Thursday, December 30, 2010

Birds of a Feather...

This year was the 27th year for the annual Christmas bird count here in the Amana Colonies. Every year a group of about 10 people go out on a day between Christmas and New Year to count how many species of birds they see that day. They do this as part of the national Audubon Christmas bird count which has been ongoing for 111 years.
            This year the Amana bird counters were in luck and had a beautiful day to explore the land that encompasses the Amana Colonies. They had glistening white hoarfrost in the morning and a mild sunny 20 degree afternoon to enjoy the Iowa landscape. Good weather makes the outing just that more enjoyable. The Annual bird count is a great excuse to get out in nature and explore on a day where you probably would be just sitting around eating left over Christmas cookies before they get stale.
The morning of the bird count, the adventurous few get up before the sun and go “owling”. Playing owl calls in hope for a response, those owls that do get counted. This is a social activity for the birders. They regularly meet up during the count and compare notes, see what bird have not been counted and discuss a game plan to find the missing birds. Turkey sometimes must be looked for in the afternoon, when they like to feed. The Brown Headed Cow Bird was elusive this year and was not to be found at a feeder or a cow pasture. This is strange, since it has been seen 22 out of the 27 year history of the bird count. There were two new, never seen birds on this years count, the Snow Bunting and the Carolina Wren.  
The Amana Colonies are a great place for bird watching. Its diverse habitat attracts such birds as rare Warblers who like to hang out in the woods to Sandpipers and shorebirds that make the Lily Lake their temporary home. Lanny Haldy, who is the director at the Amana Heritage Society, has been keeping a count of birds that he has seen in the Amana Colonies year round. Since 1975 he has seen 260 different bird species here. There have been 87 different species seen on the Christmas bird count over the 27 years. This year 43 species were seen, which is about normal.
Iowa isn’t really known for its outdoor activities, but the Amana Colonies are a really great place to get out there and explore nature. With a nature trail, a bike trail, wet lands, and a small lake there is plenty of space for bird watching, walking, hiking, snow shoeing, cross country skiing or what ever kind of out door adventure you seek. You will not only see a diverse bird population, but depending on the time of year you can see otters, minks, muskrats, turtles, mountain lions and coyotes along with a lot of deer.
Off to explore nature in my town: Amana Colonies

Wednesday, December 22, 2010

Holiday Season

Can you believe Christmas is this Saturday? Are you all ready? I am. Around here we begin celebrating the season the day after Thanksgiving. That is when the Tannenbaum Forest officially opens. For me that always seems like the beginning of Christmas the season around here. Then there is the first weekend of December, which is always Prelude to Christmas. Prelude always puts me in a festive mood and it seems like the whole month of December is a celebration. The Friday night of Prelude the streets are lined with luminaries and there are all sorts of hustle and bustle. This year I had friends from Kansas City visit and they attended the festivities with me. So I was able to see my town through their eyes, and with three kids along, not only eyes but, stomachs.  This is a great festival for kids and for families. It seems like every shop we visited there were cookies and cider to be had. They were all so good too, and very hard to resist.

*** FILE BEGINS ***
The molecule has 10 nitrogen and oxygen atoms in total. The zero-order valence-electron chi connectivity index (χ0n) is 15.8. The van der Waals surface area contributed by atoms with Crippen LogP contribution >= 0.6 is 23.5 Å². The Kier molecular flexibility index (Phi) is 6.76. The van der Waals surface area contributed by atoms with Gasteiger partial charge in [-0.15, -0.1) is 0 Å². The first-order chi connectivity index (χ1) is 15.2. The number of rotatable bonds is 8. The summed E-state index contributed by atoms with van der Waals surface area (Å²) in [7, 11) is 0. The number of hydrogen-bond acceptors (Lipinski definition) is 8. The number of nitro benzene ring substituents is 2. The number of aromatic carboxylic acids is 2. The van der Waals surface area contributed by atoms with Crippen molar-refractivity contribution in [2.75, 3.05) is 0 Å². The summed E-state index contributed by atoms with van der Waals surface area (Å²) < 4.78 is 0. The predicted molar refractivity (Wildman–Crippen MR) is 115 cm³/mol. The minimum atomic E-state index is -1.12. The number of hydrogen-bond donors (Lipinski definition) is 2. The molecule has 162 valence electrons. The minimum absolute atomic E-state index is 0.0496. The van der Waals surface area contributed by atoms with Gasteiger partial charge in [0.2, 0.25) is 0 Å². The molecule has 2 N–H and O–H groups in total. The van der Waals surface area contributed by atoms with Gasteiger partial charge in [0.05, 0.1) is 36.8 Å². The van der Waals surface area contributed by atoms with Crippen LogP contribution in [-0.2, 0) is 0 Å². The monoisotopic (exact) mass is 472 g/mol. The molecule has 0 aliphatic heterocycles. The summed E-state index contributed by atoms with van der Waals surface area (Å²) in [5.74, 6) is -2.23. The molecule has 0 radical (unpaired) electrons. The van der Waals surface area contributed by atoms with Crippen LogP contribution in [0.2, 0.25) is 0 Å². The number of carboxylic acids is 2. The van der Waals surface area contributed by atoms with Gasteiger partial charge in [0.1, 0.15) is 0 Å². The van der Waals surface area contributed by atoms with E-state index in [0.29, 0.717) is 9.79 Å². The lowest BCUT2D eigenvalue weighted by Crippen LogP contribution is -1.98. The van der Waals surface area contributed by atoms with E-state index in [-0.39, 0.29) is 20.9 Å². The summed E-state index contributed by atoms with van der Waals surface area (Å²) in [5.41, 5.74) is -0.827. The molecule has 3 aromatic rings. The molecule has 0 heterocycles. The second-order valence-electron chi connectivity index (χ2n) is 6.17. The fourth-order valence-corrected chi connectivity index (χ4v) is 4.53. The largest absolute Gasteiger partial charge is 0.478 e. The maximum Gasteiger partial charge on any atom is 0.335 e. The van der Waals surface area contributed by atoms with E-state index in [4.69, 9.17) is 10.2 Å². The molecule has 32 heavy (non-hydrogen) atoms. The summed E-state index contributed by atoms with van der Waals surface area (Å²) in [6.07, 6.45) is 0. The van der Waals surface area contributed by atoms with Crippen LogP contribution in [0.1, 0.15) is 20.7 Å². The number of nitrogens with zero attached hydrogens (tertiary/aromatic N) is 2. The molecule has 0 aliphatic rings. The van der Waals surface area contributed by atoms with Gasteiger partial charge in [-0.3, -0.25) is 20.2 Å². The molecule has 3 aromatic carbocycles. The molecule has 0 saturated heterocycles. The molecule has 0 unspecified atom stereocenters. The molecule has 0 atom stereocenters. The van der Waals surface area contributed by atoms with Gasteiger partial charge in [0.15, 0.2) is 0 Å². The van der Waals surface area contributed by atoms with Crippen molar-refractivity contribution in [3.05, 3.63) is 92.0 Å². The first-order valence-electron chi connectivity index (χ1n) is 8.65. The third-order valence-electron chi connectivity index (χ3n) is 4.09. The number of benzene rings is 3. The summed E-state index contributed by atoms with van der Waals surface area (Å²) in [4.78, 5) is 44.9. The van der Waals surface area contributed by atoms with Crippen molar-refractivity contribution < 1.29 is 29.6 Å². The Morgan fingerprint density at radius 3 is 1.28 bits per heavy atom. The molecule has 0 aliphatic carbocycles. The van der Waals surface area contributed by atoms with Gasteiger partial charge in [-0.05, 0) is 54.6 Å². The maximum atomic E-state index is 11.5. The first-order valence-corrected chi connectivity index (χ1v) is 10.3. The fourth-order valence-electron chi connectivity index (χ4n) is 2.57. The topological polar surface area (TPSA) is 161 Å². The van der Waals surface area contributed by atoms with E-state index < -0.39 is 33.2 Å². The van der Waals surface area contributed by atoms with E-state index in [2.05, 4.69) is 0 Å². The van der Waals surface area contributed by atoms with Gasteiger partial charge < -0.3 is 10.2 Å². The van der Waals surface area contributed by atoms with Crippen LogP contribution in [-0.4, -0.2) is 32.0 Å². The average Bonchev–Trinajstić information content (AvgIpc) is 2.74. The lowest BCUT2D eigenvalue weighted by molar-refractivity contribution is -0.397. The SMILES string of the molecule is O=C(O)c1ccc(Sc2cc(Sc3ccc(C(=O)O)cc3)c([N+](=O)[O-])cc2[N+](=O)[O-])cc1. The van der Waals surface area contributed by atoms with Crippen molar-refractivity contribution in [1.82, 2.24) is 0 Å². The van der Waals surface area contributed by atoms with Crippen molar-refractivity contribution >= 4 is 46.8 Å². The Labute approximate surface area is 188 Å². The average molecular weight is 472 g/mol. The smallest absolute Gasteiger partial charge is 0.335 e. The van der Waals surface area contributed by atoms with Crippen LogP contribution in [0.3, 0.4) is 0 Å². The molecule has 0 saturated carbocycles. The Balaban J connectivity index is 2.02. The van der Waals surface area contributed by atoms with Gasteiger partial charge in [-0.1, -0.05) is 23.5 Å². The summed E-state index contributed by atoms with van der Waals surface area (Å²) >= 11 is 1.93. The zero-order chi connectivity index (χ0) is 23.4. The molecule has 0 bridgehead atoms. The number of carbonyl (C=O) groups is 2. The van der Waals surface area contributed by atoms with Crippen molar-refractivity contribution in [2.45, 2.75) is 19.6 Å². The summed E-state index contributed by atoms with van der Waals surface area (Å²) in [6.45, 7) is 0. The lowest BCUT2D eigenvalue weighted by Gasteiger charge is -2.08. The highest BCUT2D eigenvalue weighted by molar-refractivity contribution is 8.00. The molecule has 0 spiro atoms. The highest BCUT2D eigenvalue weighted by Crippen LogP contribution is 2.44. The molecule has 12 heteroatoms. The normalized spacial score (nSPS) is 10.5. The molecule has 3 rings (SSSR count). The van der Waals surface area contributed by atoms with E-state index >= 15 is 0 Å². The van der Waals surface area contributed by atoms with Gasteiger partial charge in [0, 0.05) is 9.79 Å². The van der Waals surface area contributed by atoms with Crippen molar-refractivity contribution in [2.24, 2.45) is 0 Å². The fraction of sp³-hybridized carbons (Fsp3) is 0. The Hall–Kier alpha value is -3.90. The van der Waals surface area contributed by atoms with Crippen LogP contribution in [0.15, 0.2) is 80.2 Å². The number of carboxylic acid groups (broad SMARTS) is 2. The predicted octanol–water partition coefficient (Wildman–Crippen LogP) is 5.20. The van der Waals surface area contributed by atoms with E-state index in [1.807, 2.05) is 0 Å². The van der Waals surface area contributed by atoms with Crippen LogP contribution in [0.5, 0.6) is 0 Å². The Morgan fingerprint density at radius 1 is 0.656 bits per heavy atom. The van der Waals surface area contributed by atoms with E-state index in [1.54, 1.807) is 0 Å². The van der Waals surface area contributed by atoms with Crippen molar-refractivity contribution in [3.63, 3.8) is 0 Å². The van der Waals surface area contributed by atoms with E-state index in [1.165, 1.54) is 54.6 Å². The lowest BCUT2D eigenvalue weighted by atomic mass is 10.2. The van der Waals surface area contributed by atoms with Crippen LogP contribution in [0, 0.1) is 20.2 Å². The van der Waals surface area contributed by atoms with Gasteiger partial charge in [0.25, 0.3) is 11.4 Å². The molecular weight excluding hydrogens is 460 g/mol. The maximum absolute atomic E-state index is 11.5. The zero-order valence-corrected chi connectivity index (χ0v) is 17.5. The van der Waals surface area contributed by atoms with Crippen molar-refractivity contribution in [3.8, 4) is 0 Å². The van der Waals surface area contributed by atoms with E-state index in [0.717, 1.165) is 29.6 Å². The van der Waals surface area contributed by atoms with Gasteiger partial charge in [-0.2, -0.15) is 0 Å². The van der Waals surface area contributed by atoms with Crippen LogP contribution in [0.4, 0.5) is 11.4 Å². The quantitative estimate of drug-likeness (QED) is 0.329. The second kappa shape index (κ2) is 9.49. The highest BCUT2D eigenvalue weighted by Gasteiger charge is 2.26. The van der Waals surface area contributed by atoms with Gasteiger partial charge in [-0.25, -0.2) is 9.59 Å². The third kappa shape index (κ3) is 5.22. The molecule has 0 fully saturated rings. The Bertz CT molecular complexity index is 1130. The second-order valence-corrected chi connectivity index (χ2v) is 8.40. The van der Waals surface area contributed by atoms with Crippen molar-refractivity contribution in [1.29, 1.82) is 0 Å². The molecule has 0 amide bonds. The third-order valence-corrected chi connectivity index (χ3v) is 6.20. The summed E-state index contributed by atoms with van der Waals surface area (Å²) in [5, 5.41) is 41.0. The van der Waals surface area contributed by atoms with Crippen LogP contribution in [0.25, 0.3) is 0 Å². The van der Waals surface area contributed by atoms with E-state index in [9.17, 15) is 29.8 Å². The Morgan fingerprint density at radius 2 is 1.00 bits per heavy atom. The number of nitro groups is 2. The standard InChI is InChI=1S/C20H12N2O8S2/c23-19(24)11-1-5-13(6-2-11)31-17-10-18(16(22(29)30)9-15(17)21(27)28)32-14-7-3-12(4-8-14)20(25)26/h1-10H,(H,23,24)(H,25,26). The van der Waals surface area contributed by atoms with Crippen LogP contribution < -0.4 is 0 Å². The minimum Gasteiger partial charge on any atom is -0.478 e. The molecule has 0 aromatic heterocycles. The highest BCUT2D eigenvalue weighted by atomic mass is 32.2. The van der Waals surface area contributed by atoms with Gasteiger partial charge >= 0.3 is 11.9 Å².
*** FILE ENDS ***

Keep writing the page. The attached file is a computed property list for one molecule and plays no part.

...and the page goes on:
Because we couldn’t get enough cookies, on Saturday morning we participated in the Amana Church Society’s cookie walk. For $20 you get a large box that you fill with cookies. After tasting our loot, we were lamenting that we didn’t get more of certain cookies. Like the little mint chocolate ones and the raspberry filled ones. I hope I can find out who made those ones and get the recipe.

After everyone got a cookie and we put the box in the car, we went to the Tannenbaum forest. This is a huge barn filled with decorated Christmas trees. All it cost to get in is a good will donation that goes to Make-A-Wish, to help a child’s wish come true. I love this part every year. Everyone is so creative and the trees get better every year. There is a tunnel of love, a pine forest that displays the nativity, a giant German pyramid and trees decked to the nines. One tree even had a suit of armor, and one a fire place; all very creative. And of course Santa was there, the kids were able to get their picture taken.

Then it was off to the Amana Heritage Museum to watch the “Glimpse of the Amana Christmas Past”. The Glimpse is a little Christmas play about what it was like in Communal Amana. It is a funny and sweet little play, with lots of singing. After that we visited the Amana General Store to see the gingerbread house. My favorite was the light house. I can’t even imagine how many hours it took to put that together! Next the Chocolate Haus where the kids made chocolate dipped candy canes.

 By this time the kids had had plenty of sugar. So we stopped at the Amana Meat Market to buy some landjager sausages for a snack. There were cookies there too!
Really we could have spent more time out and about with all the activities going on, but we were getting tired and decided to go home for dinner. The thing I love about my town is there is always something to do here. When ever out of town visitors come they are always amazed at the cozy atmosphere and all the activities there are for a small town. If you think Iowa is just full of snow filled corn fields this time of year, you’re wrong! There is always something happening in my town: Amana Colonies.

Loving my small town